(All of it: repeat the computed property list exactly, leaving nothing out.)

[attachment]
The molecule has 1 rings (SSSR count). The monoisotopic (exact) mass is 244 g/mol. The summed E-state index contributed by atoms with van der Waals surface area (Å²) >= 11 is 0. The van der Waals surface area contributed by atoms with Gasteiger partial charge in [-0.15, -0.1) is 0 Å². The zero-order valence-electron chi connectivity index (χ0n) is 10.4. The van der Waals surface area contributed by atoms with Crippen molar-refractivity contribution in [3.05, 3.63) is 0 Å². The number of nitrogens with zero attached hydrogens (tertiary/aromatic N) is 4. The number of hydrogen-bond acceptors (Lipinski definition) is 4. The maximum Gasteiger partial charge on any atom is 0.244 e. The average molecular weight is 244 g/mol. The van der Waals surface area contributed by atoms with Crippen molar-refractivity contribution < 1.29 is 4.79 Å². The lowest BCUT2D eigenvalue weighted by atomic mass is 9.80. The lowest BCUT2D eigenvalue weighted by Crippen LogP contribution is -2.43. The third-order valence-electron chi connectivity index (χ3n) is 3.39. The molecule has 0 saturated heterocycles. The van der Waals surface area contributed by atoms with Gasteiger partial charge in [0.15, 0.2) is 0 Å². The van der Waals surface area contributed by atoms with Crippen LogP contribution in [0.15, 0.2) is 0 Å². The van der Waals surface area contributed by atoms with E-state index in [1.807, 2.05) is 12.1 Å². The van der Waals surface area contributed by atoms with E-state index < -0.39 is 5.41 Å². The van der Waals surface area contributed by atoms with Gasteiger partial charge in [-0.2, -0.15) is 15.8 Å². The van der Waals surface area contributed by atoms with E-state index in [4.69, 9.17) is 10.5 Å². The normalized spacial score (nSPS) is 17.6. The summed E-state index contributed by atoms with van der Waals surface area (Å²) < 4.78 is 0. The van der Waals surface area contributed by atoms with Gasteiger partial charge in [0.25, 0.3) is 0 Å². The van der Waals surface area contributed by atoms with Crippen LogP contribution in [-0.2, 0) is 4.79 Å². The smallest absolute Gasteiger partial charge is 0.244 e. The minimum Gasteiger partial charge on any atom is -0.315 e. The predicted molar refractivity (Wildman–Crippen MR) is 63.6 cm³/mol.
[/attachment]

The molecule has 1 rings (SSSR count). The monoisotopic (exact) mass is 244 g/mol. The summed E-state index contributed by atoms with van der Waals surface area (Å²) >= 11 is 0. The van der Waals surface area contributed by atoms with Gasteiger partial charge in [-0.15, -0.1) is 0 Å². The zero-order valence-electron chi connectivity index (χ0n) is 10.4. The van der Waals surface area contributed by atoms with Crippen molar-refractivity contribution in [3.05, 3.63) is 0 Å². The number of nitrogens with zero attached hydrogens (tertiary/aromatic N) is 4. The number of hydrogen-bond acceptors (Lipinski definition) is 4. The maximum Gasteiger partial charge on any atom is 0.244 e. The average molecular weight is 244 g/mol. The van der Waals surface area contributed by atoms with Crippen molar-refractivity contribution < 1.29 is 4.79 Å². The lowest BCUT2D eigenvalue weighted by atomic mass is 9.80. The lowest BCUT2D eigenvalue weighted by Crippen LogP contribution is -2.43. The third-order valence-electron chi connectivity index (χ3n) is 3.39. The molecule has 0 saturated heterocycles. The van der Waals surface area contributed by atoms with Gasteiger partial charge in [0.15, 0.2) is 0 Å². The van der Waals surface area contributed by atoms with Crippen LogP contribution in [0.15, 0.2) is 0 Å². The van der Waals surface area contributed by atoms with E-state index in [1.807, 2.05) is 12.1 Å². The van der Waals surface area contributed by atoms with E-state index < -0.39 is 5.41 Å². The van der Waals surface area contributed by atoms with Gasteiger partial charge in [-0.2, -0.15) is 15.8 Å². The van der Waals surface area contributed by atoms with E-state index in [4.69, 9.17) is 10.5 Å². The normalized spacial score (nSPS) is 17.6. The summed E-state index contributed by atoms with van der Waals surface area (Å²) < 4.78 is 0. The van der Waals surface area contributed by atoms with Gasteiger partial charge in [0.25, 0.3) is 0 Å². The van der Waals surface area contributed by atoms with Crippen LogP contribution in [-0.2, 0) is 4.79 Å². The smallest absolute Gasteiger partial charge is 0.244 e. The minimum Gasteiger partial charge on any atom is -0.315 e. The predicted molar refractivity (Wildman–Crippen MR) is 63.6 cm³/mol.